Cyndi Lauper is opening up about the Time’s Up and #MeToo movements.
“I needed to — we needed to — stand up,” Lauper, 64, tells PEOPLE of singing with Kesha, Camila Cabello, Andra Day, Julia Michaels and Bebe Rexha. “It was really powerful … and good for her. I’m glad she’s doing well.”
Last year, Kesha returned with her smash album Rainbow, her first in nearly five years.
Since 2014, the “Woman” singer has been embroiled in a legal battle against producer and record label exec Dr. Luke, whom she alleges raped her. Dr. Luke countersued Kesha for defamation and breach of contract and vehemently denies the allegations. Despite widespread support from fellow artists and fans, a judge dismissed the assault claims, and Kesha is still contractually tied to Luke.
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Lauper — who will hit the road for a joint tour with Rod Stewart this summer — says she felt compelled to stand with Kesha at the Grammys for the powerful performance.
“Because I’m a female, and I’m a woman, and I came up in this industry, too,” Lauper says. “We all have our stories. It’s about time it’s done.”
Indeed, Lauper revealed her own experience with assault in her 2012 book Cyndi Lauper: A Memoir. In the book, Lauper wrote that in the ’80s, before her big break, her former bandmates assaulted her with a sex toy.
“He grabbed it, and then two other people grabbed me. I ran away from them, but they caught me and pulled my pants off. And the guy took the dildo, and he used it on me,” Lauper wrote of the traumatic episode.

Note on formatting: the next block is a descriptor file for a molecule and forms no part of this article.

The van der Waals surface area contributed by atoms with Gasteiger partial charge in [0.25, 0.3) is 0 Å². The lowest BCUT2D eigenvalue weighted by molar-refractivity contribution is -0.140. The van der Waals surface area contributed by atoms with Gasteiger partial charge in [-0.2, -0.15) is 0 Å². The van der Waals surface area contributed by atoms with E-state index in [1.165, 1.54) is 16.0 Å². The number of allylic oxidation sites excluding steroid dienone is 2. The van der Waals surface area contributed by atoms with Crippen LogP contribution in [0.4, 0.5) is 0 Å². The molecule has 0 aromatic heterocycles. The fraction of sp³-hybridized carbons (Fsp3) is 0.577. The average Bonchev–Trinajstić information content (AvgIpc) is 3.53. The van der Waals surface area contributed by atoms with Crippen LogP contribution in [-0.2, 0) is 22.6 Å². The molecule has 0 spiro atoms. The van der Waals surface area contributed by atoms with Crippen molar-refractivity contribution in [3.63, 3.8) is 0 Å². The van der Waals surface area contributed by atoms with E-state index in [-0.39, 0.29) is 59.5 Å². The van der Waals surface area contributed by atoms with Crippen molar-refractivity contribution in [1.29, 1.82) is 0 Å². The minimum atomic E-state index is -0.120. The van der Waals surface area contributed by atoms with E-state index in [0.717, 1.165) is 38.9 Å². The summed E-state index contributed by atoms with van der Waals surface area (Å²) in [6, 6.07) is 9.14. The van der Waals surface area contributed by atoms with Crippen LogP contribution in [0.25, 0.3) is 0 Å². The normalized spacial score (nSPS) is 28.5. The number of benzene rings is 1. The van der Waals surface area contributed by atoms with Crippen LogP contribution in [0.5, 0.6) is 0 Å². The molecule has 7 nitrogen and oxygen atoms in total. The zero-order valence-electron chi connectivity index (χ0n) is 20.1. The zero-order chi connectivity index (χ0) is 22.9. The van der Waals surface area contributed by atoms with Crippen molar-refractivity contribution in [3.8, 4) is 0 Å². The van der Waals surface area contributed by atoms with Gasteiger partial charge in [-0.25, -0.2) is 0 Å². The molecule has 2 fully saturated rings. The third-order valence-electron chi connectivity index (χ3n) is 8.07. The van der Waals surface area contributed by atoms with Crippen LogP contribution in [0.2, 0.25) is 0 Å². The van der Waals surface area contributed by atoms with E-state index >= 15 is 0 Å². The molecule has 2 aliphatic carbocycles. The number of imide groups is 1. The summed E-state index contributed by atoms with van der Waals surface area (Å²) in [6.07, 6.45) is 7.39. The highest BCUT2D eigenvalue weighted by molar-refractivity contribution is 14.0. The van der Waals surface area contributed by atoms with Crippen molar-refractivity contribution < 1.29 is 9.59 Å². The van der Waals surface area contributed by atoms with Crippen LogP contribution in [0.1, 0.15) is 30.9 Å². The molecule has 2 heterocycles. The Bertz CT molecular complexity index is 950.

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“I couldn’t believe it was happening. I tried so hard to break loose and I couldn’t, because I was being held down by his girlfriend and her sister — and she was a big girl,” Lauper wrote.
“I finally broke away,” she reflected in the memoir. “I was nauseated and in disbelief that it wasn’t just men — it was a guy and two women. I just could not understand why.”
Before performing at the Grammys, Lauper spoke to PEOPLE about why she supports the Time’s Up movement, an initiative and legal defense fund launched to help fight sexual harassment and assault in Hollywood and beyond.
For more on Cyndi Lauper, pick up the new issue of PEOPLE, on newsstands everywhere Friday.
“Sisterhood is a powerful thing and it’s important to stand with each other. And it’s important when someone is brave enough to come out and tell their story, you know, to support her,” Lauper said. “The Time’s Up movement is about equality in the workforce. Equality of power would change everything.”
Rod Stewart and Cyndi Lauper’s joint tour kicks off June 25 and runs through Sept. 21.